Ada April 7!
--for Carmina Salcido
Acacia thick in the air like horse hair,
bees in the yellow mustard weed, bees in the mind,
and the spring of Ramon Salcido returns
like remembering a film in a foreign language
images in a dark room, a nodding without you.
To be in a small town, is to repeat the same
experiences again every day, as if each day
of seventh grade, the same girl told me what
finger-banging was, and I drew a picture
of a clown on my silver binder, smoking.
And then Ramon Salcido entered, an automatic
villain, come from the vineyards,
come from the river border, from Agua Caliente.
The rumors spread like the three pronged poison oak;
a murder, another murder, his three girls found
with their throats cut in a dumpster in Santa Rosa.
Some say the valley is a perfect climate
for growing the most delicate of fruit, the varietals.
We prided ourselves on our madrone trees,
the smell of oak all the way up the switchback
of Trinity Mountain, and down into Tortilla Flats.
The night of the murders, they put Becky Lambert
on Channel 2 news, to interview her about
the climate of fear, locking of doors,
and everyone else was terribly jealous--
she looked pale and perfectly concerned.
In Diamond A Ranch, where their estates
were listed in the paper, as updated and upgraded
and the only things of color were the dark-eyed
Junco and the Western Scub Jay, in the fields of
Sobre Vista, people were worried.
In a small town, reports come in waves,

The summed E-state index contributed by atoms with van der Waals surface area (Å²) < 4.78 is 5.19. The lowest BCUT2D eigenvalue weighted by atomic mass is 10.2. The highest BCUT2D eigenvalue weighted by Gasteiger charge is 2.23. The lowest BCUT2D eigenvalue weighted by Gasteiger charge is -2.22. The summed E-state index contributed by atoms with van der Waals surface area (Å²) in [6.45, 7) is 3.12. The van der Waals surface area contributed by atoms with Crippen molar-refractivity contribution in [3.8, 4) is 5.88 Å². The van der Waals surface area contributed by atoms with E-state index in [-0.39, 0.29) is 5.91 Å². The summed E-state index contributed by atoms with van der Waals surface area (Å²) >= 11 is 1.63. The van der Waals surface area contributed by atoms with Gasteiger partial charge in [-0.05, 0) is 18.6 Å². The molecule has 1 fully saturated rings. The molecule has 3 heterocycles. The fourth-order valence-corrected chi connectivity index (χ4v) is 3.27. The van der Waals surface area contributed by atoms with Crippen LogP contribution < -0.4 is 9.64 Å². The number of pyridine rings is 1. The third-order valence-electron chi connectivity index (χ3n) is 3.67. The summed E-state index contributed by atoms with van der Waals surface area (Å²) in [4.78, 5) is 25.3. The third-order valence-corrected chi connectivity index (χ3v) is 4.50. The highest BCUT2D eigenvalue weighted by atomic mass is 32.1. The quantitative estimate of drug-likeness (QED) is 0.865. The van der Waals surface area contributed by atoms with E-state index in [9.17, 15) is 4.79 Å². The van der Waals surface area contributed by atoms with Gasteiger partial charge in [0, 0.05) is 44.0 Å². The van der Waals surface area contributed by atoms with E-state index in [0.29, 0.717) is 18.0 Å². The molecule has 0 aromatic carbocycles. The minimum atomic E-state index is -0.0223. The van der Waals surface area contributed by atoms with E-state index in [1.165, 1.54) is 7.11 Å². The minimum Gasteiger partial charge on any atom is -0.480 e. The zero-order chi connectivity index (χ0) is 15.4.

one large game of telephone and talk back,
and soon facts were confirmed, a dead wife,
two dead girls, six counts of manslaughter
and the third daughter found, astoundingly,
Say something and you’ll be better
than most of us who walked into our classrooms
and bent toward the afternoon continuum--
the horse flies more interesting than most days,
their slow lumbering thick in our uneasy room-air.
I would like to say it brought us closer
together. O bless the shared tragedy. Disaster
on the mainland! But the truth is no part
of a story, or rather not a part that anyone believes;
one girl lived, and they found Ramon Salcido
in Mexico six days later and now he believes
he’s found God.
To be in a small town is to repeat the same
experiences again every day. Sixteen years later,
the same bright reflection of traffic underneath
the new yellow of spring heat, the cars going both
up the mountain, and down, everyone looking over
their shoulder for a dark enemy but one girl,
over and over, returning to us--in a familiar shape,
a good object, a hope in the weeds, a life
springing forth, unstoppable.